By Diego Graglia, FI2W web editor
In this year of political firsts, Malcolm Smith has secured his chance to become the first-ever African American politician to preside over the New York State Senate (he’s also the first Democrat in four decades).
But for this Smith had to earn the support of two Latino senators from The Bronx who seem to have strong-armed fellow Democrats into granting one of them, Pedro Espada Jr., the position of majority leader, before they would support Smith. (This is an unprecedented split, since tradition holds that the Senate president also serves as majority leader.)
The New York Times, which reported on the new power distribution, said the deal makes Espada, who has just returned to the State Senate, “arguably the most influential Hispanic elected official in New York.”
“It’s a moment of great pride for our community,” Espada told El Diario/La Prensa newspaper. “It’s the first time in this state that we celebrate a power sharing agreement. Smith will occupy the first position and I, the second, in legislative and state affairs.”
Somewhat suprisingly, the other Latino senator in the deal is Rubén Díaz Sr., a longtime rival of Espada’s: their sons ran against each other in an Assembly race in the 1990s, and Díaz unseated Espada from the Senate in 2002 (and then beat him again in 2004.)
“People tried to separate us bringing back the memories of the old fights between the Diazes and the Espadas,” Díaz told El Diario. “But this struggle united three people who had nothing in common. We stood firm in the face of threats and we’ve been part of something historic, which has changed the norms that have ruled the Senate for over a hundred years.” (The third person he was referring to is Brooklyn State Senator Carl Kruger, who also held out his support for Smith until the deal was approved.)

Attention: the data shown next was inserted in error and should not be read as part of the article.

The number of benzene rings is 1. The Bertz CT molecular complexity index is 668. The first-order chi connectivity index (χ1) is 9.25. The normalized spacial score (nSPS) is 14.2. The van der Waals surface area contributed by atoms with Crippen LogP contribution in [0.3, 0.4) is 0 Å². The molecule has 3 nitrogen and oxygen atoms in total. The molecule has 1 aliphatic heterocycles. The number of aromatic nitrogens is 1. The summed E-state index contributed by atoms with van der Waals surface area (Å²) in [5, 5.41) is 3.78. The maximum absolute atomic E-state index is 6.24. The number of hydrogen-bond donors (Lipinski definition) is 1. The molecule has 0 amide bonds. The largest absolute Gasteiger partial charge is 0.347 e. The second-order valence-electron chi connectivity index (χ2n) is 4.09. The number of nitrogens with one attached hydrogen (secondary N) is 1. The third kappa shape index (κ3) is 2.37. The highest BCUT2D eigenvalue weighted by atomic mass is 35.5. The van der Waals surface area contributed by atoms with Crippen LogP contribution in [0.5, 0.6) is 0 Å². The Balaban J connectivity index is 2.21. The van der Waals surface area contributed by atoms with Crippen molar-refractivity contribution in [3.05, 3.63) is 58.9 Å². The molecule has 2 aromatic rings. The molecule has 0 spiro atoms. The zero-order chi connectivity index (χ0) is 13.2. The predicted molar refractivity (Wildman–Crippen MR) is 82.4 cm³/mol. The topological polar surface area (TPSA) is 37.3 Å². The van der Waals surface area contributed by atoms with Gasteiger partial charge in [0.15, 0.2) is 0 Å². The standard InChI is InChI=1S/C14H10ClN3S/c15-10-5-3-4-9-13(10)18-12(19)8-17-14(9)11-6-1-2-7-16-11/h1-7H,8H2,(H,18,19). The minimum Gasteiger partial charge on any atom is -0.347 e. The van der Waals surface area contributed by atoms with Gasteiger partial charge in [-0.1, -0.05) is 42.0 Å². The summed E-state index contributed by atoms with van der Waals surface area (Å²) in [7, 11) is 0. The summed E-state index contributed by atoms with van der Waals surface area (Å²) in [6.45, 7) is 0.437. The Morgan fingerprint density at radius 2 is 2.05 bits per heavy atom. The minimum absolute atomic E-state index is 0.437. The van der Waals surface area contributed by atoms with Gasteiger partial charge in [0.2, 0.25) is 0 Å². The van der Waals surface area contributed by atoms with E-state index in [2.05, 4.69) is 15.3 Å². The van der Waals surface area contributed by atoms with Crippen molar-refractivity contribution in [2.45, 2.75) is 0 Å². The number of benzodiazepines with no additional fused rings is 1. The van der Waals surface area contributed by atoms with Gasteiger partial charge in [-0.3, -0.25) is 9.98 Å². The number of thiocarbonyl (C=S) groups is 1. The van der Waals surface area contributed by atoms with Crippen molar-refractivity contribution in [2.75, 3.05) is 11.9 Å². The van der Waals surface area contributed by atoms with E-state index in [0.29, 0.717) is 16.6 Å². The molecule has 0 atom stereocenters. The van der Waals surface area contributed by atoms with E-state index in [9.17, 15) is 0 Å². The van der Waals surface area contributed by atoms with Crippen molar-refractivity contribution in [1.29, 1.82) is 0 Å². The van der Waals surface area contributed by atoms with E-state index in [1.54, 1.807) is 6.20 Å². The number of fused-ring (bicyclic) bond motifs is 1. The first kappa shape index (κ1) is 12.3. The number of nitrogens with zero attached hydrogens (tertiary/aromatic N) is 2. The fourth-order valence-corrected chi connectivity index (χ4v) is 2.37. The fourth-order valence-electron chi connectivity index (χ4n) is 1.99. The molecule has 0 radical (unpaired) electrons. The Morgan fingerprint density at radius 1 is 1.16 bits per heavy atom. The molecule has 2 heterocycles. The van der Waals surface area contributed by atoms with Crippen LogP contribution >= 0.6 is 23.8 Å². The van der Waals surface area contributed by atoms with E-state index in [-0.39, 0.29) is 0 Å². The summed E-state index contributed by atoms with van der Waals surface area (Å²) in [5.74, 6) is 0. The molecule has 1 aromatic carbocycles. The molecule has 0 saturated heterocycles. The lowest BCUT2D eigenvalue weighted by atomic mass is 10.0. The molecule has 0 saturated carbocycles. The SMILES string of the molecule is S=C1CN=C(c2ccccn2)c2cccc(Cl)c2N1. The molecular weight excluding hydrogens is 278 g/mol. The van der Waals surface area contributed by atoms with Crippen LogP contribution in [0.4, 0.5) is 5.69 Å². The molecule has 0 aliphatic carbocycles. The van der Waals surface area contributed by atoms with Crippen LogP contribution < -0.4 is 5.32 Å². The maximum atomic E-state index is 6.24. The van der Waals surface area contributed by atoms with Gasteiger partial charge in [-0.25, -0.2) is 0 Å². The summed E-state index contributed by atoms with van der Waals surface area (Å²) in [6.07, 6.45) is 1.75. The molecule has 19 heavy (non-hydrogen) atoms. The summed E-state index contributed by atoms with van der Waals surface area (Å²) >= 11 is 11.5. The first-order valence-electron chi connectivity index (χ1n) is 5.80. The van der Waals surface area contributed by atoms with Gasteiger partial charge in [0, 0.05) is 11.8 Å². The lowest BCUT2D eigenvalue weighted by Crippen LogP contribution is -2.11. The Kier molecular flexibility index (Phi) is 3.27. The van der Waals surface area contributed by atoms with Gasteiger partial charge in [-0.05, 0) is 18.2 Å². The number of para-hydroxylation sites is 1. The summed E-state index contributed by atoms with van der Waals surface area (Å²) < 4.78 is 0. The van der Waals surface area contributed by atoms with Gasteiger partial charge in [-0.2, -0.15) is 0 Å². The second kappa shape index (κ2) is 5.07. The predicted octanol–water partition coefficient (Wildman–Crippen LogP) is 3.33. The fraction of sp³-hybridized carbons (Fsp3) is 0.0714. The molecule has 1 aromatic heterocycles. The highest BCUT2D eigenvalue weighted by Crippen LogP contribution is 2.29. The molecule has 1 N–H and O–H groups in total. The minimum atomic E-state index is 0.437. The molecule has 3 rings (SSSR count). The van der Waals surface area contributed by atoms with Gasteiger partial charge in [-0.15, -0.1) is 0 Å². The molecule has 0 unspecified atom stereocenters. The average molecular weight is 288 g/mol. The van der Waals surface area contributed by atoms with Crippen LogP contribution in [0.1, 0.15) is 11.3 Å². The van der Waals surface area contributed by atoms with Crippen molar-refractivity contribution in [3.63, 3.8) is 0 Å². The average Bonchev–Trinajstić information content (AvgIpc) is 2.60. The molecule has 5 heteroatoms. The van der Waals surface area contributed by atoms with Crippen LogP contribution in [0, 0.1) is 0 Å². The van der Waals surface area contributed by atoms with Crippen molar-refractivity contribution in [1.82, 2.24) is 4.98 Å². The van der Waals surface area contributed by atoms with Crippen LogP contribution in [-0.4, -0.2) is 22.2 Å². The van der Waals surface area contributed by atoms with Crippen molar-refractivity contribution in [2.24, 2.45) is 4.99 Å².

What Díaz seems to have obtained in the deal is an influential position — possibly a committee chairmanship — and, according to the Times, a promise that the Senate will not vote next year on legalizing gay marriage, an issue on which the socially conservative pastor stands apart from his party’s majority.
Social issues like gay marriage are highly important for Díaz. Despite being a Democrat, he supported Republican candidate Mike Huckabee, a fellow minister, early in the presidential race, as Feet In 2 Worlds reported in this podcast by Lorenzo Morales. [Press play to listen or click here to see it at WNYC’s website.]
The deal reached last week shows Latino elected officials are climbing high in the shifting New York State power structure. And, with the Latino vote increasing in importance both statewide and nationwide, they are willing to wield it as a political weapon.
Díaz, Espada, Kruger — together with incoming Senator Hiram Monserrate of Queens — had started their rebellion the day after the Nov. 4 election returned control of the State Senate to Democrats after four decades. As Díaz told the Times, “There’s a concern that we have a black president, a black governor and we have a concern that we have to be sharing power.”